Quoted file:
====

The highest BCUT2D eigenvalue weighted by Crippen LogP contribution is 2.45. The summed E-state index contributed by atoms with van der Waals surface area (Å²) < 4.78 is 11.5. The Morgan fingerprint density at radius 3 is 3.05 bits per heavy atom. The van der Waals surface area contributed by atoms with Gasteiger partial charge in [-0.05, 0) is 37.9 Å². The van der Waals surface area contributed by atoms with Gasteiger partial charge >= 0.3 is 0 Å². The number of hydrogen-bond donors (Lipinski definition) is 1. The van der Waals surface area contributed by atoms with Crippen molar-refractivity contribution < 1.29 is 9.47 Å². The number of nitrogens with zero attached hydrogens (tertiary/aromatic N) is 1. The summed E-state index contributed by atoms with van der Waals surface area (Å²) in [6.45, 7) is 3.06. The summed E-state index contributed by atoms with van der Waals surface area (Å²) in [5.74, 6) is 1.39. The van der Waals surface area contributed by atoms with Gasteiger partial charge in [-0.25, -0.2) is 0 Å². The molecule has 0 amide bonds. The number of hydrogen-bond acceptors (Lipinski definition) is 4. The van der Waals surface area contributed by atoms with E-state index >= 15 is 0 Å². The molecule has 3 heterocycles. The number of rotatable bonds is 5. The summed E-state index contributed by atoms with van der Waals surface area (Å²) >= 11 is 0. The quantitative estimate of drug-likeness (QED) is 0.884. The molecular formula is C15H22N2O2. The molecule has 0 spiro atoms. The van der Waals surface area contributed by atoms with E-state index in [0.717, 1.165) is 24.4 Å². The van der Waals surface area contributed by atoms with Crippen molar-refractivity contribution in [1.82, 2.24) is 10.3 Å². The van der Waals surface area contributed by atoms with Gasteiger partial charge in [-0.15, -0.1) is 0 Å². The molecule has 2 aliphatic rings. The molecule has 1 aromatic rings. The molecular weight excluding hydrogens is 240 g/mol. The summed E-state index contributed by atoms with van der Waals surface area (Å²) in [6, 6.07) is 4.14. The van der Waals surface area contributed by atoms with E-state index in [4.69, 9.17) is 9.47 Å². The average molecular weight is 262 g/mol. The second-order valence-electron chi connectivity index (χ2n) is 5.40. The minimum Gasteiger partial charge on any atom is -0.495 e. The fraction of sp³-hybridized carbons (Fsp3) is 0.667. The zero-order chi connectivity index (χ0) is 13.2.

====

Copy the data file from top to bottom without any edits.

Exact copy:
The highest BCUT2D eigenvalue weighted by Crippen LogP contribution is 2.45. The summed E-state index contributed by atoms with van der Waals surface area (Å²) < 4.78 is 11.5. The Morgan fingerprint density at radius 3 is 3.05 bits per heavy atom. The van der Waals surface area contributed by atoms with Gasteiger partial charge in [-0.05, 0) is 37.9 Å². The van der Waals surface area contributed by atoms with Gasteiger partial charge >= 0.3 is 0 Å². The number of hydrogen-bond donors (Lipinski definition) is 1. The van der Waals surface area contributed by atoms with Crippen molar-refractivity contribution < 1.29 is 9.47 Å². The number of nitrogens with zero attached hydrogens (tertiary/aromatic N) is 1. The summed E-state index contributed by atoms with van der Waals surface area (Å²) in [6.45, 7) is 3.06. The summed E-state index contributed by atoms with van der Waals surface area (Å²) in [5.74, 6) is 1.39. The van der Waals surface area contributed by atoms with Gasteiger partial charge in [-0.25, -0.2) is 0 Å². The molecule has 0 amide bonds. The number of hydrogen-bond acceptors (Lipinski definition) is 4. The van der Waals surface area contributed by atoms with E-state index >= 15 is 0 Å². The molecule has 3 heterocycles. The number of rotatable bonds is 5. The summed E-state index contributed by atoms with van der Waals surface area (Å²) >= 11 is 0. The quantitative estimate of drug-likeness (QED) is 0.884. The molecular formula is C15H22N2O2. The molecule has 0 spiro atoms. The van der Waals surface area contributed by atoms with E-state index in [0.717, 1.165) is 24.4 Å². The van der Waals surface area contributed by atoms with Crippen molar-refractivity contribution in [1.82, 2.24) is 10.3 Å². The van der Waals surface area contributed by atoms with Gasteiger partial charge in [-0.15, -0.1) is 0 Å². The molecule has 2 aliphatic rings. The molecule has 1 aromatic rings. The molecular weight excluding hydrogens is 240 g/mol. The summed E-state index contributed by atoms with van der Waals surface area (Å²) in [6, 6.07) is 4.14. The van der Waals surface area contributed by atoms with E-state index in [4.69, 9.17) is 9.47 Å². The average molecular weight is 262 g/mol. The second-order valence-electron chi connectivity index (χ2n) is 5.40. The minimum Gasteiger partial charge on any atom is -0.495 e. The fraction of sp³-hybridized carbons (Fsp3) is 0.667. The zero-order chi connectivity index (χ0) is 13.2.